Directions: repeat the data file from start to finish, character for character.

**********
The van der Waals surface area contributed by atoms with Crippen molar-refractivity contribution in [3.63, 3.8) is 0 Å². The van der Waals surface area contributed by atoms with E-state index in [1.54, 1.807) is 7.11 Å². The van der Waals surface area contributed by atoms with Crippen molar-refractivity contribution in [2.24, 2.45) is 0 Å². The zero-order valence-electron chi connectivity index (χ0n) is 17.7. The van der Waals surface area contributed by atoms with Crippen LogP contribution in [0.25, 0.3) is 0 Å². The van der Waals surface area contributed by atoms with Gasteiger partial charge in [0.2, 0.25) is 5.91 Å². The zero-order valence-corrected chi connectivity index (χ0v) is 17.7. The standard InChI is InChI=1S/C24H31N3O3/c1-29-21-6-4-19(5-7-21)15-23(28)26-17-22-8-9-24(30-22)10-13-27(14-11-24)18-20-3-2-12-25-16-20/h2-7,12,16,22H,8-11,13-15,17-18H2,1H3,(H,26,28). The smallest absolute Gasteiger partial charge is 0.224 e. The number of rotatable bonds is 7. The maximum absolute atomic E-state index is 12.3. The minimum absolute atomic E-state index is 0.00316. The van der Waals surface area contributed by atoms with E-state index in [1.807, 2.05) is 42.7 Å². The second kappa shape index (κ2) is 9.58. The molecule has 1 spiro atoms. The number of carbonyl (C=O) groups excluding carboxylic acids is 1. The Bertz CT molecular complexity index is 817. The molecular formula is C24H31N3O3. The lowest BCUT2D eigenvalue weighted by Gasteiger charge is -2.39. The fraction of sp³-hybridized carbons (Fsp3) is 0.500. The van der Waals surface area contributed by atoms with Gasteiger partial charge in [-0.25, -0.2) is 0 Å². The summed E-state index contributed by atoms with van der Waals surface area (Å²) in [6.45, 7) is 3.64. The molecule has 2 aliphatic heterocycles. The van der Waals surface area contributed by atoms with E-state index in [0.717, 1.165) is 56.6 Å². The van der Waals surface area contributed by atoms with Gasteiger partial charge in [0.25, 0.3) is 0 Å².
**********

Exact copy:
The van der Waals surface area contributed by atoms with Crippen molar-refractivity contribution in [3.63, 3.8) is 0 Å². The van der Waals surface area contributed by atoms with E-state index in [1.54, 1.807) is 7.11 Å². The van der Waals surface area contributed by atoms with Crippen molar-refractivity contribution in [2.24, 2.45) is 0 Å². The zero-order valence-electron chi connectivity index (χ0n) is 17.7. The van der Waals surface area contributed by atoms with Crippen LogP contribution in [0.25, 0.3) is 0 Å². The van der Waals surface area contributed by atoms with Gasteiger partial charge in [0.2, 0.25) is 5.91 Å². The zero-order valence-corrected chi connectivity index (χ0v) is 17.7. The standard InChI is InChI=1S/C24H31N3O3/c1-29-21-6-4-19(5-7-21)15-23(28)26-17-22-8-9-24(30-22)10-13-27(14-11-24)18-20-3-2-12-25-16-20/h2-7,12,16,22H,8-11,13-15,17-18H2,1H3,(H,26,28). The smallest absolute Gasteiger partial charge is 0.224 e. The number of rotatable bonds is 7. The maximum absolute atomic E-state index is 12.3. The minimum absolute atomic E-state index is 0.00316. The van der Waals surface area contributed by atoms with E-state index in [1.807, 2.05) is 42.7 Å². The second kappa shape index (κ2) is 9.58. The molecule has 1 spiro atoms. The number of carbonyl (C=O) groups excluding carboxylic acids is 1. The Bertz CT molecular complexity index is 817. The molecular formula is C24H31N3O3. The lowest BCUT2D eigenvalue weighted by Gasteiger charge is -2.39. The fraction of sp³-hybridized carbons (Fsp3) is 0.500. The van der Waals surface area contributed by atoms with Gasteiger partial charge in [-0.25, -0.2) is 0 Å². The summed E-state index contributed by atoms with van der Waals surface area (Å²) in [6.45, 7) is 3.64. The molecule has 2 aliphatic heterocycles. The van der Waals surface area contributed by atoms with E-state index in [0.717, 1.165) is 56.6 Å². The van der Waals surface area contributed by atoms with Gasteiger partial charge in [0.25, 0.3) is 0 Å².